entering any data which might be fake, I have setup the fine print on these
goals to say that only data points allowed are beedroid’s timer entry.

Now, when I start working on the goal, I usually forget to start the
timer. Does anyone else also have this problem? Since I cannot enter any
manual data, I have to redo the goal again after starting the timer. Any
suggestions please.

Thanks,
Pankaj


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#7

tagtime on desktop makes a lot of sense. How do you use with on mobile
without getting distracted? On desktop, it does not break the flow. On
mobile, it feels like an interruption.

Most of my goals are <= 30 mins//day and contiguous(done in one sitting). I
am yet to see if any one is effectively able to use TagTime on android.

On Thu, Oct 9, 2014 at 1:47 PM, David MacIver david@drmaciver.com wrote:

FWIW, forgetting to start and stop timers is exactly why I moved to
tagtime on my phone for some of my goals which I could legitimately just
use a timer for (but I was already using it for a bunch of things where a
timer wasn’t a feasible solution, so it was lower cost to do that for me
than it may be for you)

On 9 October 2014 06:09, Pankaj More pankajmore@gmail.com wrote:

Hello Akratics!

I have set up some goals which are timer based. To prevent me from
entering any data which might be fake, I have setup the fine print on these
goals to say that only data points allowed are beedroid’s timer entry.

Now, when I start working on the goal, I usually forget to start the
timer. Does anyone else also have this problem? Since I cannot enter any
manual data, I have to redo the goal again after starting the timer. Any
suggestions please.

Thanks,
Pankaj


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"Akratics Anonymous" group.
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#8

I mostly just don’t find it that distracting. You get used to it just being
a habitual thing you do when it pings. If it pings when you’re really right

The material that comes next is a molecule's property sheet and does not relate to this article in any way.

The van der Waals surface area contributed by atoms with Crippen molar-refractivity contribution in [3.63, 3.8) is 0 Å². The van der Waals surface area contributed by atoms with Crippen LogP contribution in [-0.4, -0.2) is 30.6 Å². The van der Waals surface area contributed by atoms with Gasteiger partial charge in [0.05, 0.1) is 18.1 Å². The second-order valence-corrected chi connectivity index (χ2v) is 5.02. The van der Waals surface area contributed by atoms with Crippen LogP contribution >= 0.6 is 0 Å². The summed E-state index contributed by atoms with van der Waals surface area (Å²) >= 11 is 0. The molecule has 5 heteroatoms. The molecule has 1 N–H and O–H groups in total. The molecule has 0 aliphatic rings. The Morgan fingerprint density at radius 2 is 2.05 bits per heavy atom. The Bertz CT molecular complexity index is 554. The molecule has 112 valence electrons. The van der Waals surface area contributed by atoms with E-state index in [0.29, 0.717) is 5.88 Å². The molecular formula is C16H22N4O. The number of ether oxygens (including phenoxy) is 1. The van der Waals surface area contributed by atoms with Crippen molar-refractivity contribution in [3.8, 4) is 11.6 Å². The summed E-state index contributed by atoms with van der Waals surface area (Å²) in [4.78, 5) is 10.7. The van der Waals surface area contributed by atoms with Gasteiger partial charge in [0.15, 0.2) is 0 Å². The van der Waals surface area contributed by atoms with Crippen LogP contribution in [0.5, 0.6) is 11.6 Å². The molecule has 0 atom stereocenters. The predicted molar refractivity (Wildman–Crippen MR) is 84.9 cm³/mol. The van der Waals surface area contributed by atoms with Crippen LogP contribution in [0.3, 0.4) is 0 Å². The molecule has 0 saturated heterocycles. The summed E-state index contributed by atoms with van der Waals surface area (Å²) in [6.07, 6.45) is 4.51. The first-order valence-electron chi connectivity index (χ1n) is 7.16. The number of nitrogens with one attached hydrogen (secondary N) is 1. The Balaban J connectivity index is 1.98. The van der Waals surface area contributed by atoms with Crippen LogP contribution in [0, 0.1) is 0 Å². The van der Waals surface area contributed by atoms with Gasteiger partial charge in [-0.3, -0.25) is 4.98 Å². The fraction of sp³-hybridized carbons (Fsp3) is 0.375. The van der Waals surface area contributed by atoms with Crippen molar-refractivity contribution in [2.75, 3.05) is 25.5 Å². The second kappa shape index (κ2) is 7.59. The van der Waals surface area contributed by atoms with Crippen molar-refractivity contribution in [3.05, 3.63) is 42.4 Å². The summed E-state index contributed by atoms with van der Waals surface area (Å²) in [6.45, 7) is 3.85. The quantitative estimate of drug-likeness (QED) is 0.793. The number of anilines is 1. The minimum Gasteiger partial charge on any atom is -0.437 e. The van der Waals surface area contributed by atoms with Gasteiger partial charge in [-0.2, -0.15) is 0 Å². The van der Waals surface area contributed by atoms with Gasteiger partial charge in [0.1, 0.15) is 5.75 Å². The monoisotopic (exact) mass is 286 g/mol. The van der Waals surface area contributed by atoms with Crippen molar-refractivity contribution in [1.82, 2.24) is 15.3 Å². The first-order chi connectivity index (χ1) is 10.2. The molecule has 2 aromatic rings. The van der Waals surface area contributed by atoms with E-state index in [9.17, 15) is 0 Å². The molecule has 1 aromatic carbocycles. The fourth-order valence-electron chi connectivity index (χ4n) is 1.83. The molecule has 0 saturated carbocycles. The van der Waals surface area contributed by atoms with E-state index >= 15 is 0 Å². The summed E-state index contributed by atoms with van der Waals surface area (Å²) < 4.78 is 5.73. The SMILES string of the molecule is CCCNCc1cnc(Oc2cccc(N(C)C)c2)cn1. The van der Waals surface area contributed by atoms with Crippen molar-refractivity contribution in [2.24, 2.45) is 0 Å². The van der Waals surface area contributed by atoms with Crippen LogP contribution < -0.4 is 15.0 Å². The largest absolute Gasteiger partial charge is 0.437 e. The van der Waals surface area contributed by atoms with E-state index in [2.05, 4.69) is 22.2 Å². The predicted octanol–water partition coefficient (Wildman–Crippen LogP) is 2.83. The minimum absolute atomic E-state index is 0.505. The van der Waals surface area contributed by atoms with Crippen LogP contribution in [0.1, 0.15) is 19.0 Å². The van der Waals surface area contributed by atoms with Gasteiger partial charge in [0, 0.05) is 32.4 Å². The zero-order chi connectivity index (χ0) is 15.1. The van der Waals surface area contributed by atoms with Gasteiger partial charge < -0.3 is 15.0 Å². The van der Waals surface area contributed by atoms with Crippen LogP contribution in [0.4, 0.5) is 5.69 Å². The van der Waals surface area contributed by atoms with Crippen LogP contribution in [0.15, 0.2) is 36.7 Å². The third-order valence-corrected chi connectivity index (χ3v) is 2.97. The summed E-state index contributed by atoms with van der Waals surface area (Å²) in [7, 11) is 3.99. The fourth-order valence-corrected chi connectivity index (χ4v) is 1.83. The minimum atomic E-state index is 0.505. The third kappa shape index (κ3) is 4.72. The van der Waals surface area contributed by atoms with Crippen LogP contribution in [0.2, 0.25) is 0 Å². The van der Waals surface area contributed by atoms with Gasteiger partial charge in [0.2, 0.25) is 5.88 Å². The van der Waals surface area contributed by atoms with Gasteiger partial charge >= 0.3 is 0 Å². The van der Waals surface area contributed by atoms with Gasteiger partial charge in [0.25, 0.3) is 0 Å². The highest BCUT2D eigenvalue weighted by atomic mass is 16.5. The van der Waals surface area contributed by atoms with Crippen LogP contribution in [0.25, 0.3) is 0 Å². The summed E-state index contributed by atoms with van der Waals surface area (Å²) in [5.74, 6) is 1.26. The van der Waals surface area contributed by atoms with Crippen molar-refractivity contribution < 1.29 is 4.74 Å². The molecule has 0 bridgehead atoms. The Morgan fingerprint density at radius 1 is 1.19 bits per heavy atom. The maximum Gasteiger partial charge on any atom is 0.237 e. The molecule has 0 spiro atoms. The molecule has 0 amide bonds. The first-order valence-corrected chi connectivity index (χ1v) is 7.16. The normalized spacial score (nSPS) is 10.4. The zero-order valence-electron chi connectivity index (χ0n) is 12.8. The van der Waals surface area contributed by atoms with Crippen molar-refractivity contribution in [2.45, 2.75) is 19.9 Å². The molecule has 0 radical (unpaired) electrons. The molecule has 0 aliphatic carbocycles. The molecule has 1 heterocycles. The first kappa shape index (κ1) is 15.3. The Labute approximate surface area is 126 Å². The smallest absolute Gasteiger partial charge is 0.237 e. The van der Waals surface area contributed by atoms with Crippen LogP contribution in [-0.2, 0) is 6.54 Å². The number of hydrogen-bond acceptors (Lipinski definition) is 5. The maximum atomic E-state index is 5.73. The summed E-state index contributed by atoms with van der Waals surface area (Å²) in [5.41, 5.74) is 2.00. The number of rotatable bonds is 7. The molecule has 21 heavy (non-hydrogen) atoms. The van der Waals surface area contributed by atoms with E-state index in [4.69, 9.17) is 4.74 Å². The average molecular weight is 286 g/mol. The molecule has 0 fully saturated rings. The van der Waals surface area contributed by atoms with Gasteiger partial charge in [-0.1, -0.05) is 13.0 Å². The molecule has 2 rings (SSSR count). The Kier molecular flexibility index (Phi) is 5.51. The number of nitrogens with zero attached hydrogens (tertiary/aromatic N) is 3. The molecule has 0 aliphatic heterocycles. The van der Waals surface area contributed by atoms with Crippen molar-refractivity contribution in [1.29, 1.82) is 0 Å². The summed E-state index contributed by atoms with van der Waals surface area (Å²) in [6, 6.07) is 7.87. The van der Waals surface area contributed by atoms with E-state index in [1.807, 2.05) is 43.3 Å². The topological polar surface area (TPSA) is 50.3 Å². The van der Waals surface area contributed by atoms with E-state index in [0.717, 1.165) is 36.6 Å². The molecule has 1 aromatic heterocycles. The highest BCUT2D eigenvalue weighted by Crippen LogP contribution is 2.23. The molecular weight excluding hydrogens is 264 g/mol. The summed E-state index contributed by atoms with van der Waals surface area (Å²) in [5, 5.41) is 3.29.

in the middle of something you wait until you finish that something and
then fill it in after. Once you’re used to it I just don’t find it that
distracting.

As to “yet to see if any one is effectively able to use TagTime on
android”, well I have 9 goals that are powered by tagtime on android and
have kept this up for most of the last 4 months without any real problem,
so I guess I’m an existence proof?

On 9 October 2014 19:46, Pankaj More pankajmore@gmail.com wrote:

tagtime on desktop makes a lot of sense. How do you use with on mobile
without getting distracted? On desktop, it does not break the flow. On
mobile, it feels like an interruption.

Most of my goals are <= 30 mins//day and contiguous(done in one sitting).
I am yet to see if any one is effectively able to use TagTime on android.

On Thu, Oct 9, 2014 at 1:47 PM, David MacIver david@drmaciver.com wrote:

FWIW, forgetting to start and stop timers is exactly why I moved to
tagtime on my phone for some of my goals which I could legitimately just
use a timer for (but I was already using it for a bunch of things where a
timer wasn’t a feasible solution, so it was lower cost to do that for me
than it may be for you)

On 9 October 2014 06:09, Pankaj More pankajmore@gmail.com wrote:

Hello Akratics!

I have set up some goals which are timer based. To prevent me from
entering any data which might be fake, I have setup the fine print on these
goals to say that only data points allowed are beedroid’s timer entry.

Now, when I start working on the goal, I usually forget to start the
timer. Does anyone else also have this problem? Since I cannot enter any
manual data, I have to redo the goal again after starting the timer. Any
suggestions please.

Thanks,
Pankaj


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#9

Oh, also historically I used a system to keep me while ahead of the panic
zone on goals so I could afford to have tagtime more coarse grained - when
it only pings you once an hour or so it’s not that distracting even when
you’re not used to it. Due to reasons I’ve stopped doing that so have had
to ramp up the frequency, but it probably helped that I increased it
gradually.

On 10 October 2014 10:22, David MacIver david@drmaciver.com wrote:

I mostly just don’t find it that distracting. You get used to it just
being a habitual thing you do when it pings. If it pings when you’re really
right in the middle of something you wait until you finish that something
and then fill it in after. Once you’re used to it I just don’t find it that
distracting.

As to “yet to see if any one is effectively able to use TagTime on